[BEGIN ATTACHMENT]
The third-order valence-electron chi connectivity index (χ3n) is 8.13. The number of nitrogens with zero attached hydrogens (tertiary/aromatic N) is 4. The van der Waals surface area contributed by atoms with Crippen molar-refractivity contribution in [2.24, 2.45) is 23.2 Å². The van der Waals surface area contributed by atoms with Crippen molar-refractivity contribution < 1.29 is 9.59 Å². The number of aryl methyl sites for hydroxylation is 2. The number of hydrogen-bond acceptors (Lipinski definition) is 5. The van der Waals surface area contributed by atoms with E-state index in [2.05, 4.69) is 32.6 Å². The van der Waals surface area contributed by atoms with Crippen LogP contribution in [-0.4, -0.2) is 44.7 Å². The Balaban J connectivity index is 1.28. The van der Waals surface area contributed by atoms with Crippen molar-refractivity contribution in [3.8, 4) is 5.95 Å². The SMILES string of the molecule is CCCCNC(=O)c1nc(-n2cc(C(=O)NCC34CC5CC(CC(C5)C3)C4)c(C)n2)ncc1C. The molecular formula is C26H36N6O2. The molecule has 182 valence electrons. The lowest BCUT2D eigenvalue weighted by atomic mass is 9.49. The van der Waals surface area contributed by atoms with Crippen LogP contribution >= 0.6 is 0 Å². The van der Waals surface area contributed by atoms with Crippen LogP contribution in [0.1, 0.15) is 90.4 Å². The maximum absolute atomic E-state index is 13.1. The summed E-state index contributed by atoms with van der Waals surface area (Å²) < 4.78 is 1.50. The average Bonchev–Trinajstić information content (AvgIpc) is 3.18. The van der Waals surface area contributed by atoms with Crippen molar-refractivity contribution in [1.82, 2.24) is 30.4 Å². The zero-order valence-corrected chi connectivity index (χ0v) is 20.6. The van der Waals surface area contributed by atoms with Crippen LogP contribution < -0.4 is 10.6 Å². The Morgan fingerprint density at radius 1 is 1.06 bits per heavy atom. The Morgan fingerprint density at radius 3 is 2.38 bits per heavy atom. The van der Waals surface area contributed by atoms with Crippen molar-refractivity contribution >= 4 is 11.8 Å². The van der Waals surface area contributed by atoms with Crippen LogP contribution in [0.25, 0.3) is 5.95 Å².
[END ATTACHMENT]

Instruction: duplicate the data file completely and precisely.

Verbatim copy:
The third-order valence-electron chi connectivity index (χ3n) is 8.13. The number of nitrogens with zero attached hydrogens (tertiary/aromatic N) is 4. The van der Waals surface area contributed by atoms with Crippen molar-refractivity contribution in [2.24, 2.45) is 23.2 Å². The van der Waals surface area contributed by atoms with Crippen molar-refractivity contribution < 1.29 is 9.59 Å². The number of aryl methyl sites for hydroxylation is 2. The number of hydrogen-bond acceptors (Lipinski definition) is 5. The van der Waals surface area contributed by atoms with E-state index in [2.05, 4.69) is 32.6 Å². The van der Waals surface area contributed by atoms with Crippen LogP contribution in [-0.4, -0.2) is 44.7 Å². The Balaban J connectivity index is 1.28. The van der Waals surface area contributed by atoms with Crippen molar-refractivity contribution in [3.8, 4) is 5.95 Å². The SMILES string of the molecule is CCCCNC(=O)c1nc(-n2cc(C(=O)NCC34CC5CC(CC(C5)C3)C4)c(C)n2)ncc1C. The molecular formula is C26H36N6O2. The molecule has 182 valence electrons. The lowest BCUT2D eigenvalue weighted by atomic mass is 9.49. The van der Waals surface area contributed by atoms with Crippen LogP contribution >= 0.6 is 0 Å². The van der Waals surface area contributed by atoms with Crippen LogP contribution in [0.1, 0.15) is 90.4 Å². The maximum absolute atomic E-state index is 13.1. The summed E-state index contributed by atoms with van der Waals surface area (Å²) < 4.78 is 1.50. The average Bonchev–Trinajstić information content (AvgIpc) is 3.18. The van der Waals surface area contributed by atoms with Crippen molar-refractivity contribution in [1.82, 2.24) is 30.4 Å². The zero-order valence-corrected chi connectivity index (χ0v) is 20.6. The van der Waals surface area contributed by atoms with Crippen LogP contribution < -0.4 is 10.6 Å². The Morgan fingerprint density at radius 1 is 1.06 bits per heavy atom. The Morgan fingerprint density at radius 3 is 2.38 bits per heavy atom. The van der Waals surface area contributed by atoms with Crippen molar-refractivity contribution >= 4 is 11.8 Å². The van der Waals surface area contributed by atoms with Crippen LogP contribution in [0.25, 0.3) is 5.95 Å².